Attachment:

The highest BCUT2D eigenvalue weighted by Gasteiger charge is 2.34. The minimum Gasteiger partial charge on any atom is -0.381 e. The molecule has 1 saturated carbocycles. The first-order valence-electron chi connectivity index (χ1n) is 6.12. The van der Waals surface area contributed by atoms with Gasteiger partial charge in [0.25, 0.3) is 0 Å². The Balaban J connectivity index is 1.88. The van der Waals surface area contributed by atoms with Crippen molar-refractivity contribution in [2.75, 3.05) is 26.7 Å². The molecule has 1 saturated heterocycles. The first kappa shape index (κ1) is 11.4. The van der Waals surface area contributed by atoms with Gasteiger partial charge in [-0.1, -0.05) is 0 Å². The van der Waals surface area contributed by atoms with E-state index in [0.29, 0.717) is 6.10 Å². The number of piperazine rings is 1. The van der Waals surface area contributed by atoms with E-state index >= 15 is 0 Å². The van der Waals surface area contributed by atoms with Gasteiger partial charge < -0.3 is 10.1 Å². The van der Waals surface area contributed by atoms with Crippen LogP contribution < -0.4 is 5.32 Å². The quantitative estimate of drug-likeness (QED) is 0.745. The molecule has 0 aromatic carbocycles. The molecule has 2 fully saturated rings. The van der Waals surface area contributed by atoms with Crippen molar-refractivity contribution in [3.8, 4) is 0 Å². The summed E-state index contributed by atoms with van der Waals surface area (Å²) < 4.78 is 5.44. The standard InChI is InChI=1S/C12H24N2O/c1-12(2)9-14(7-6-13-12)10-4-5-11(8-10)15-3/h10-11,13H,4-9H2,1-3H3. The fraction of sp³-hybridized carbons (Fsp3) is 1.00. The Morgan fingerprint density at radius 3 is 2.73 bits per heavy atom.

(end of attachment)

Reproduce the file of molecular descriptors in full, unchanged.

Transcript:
The highest BCUT2D eigenvalue weighted by Gasteiger charge is 2.34. The minimum Gasteiger partial charge on any atom is -0.381 e. The molecule has 1 saturated carbocycles. The first-order valence-electron chi connectivity index (χ1n) is 6.12. The van der Waals surface area contributed by atoms with Gasteiger partial charge in [0.25, 0.3) is 0 Å². The Balaban J connectivity index is 1.88. The van der Waals surface area contributed by atoms with Crippen molar-refractivity contribution in [2.75, 3.05) is 26.7 Å². The molecule has 1 saturated heterocycles. The first kappa shape index (κ1) is 11.4. The van der Waals surface area contributed by atoms with Gasteiger partial charge in [-0.1, -0.05) is 0 Å². The van der Waals surface area contributed by atoms with E-state index in [0.29, 0.717) is 6.10 Å². The number of piperazine rings is 1. The van der Waals surface area contributed by atoms with E-state index >= 15 is 0 Å². The van der Waals surface area contributed by atoms with Gasteiger partial charge < -0.3 is 10.1 Å². The van der Waals surface area contributed by atoms with Crippen LogP contribution < -0.4 is 5.32 Å². The quantitative estimate of drug-likeness (QED) is 0.745. The molecule has 0 aromatic carbocycles. The molecule has 2 fully saturated rings. The van der Waals surface area contributed by atoms with Crippen molar-refractivity contribution in [3.8, 4) is 0 Å². The summed E-state index contributed by atoms with van der Waals surface area (Å²) < 4.78 is 5.44. The standard InChI is InChI=1S/C12H24N2O/c1-12(2)9-14(7-6-13-12)10-4-5-11(8-10)15-3/h10-11,13H,4-9H2,1-3H3. The fraction of sp³-hybridized carbons (Fsp3) is 1.00. The Morgan fingerprint density at radius 3 is 2.73 bits per heavy atom.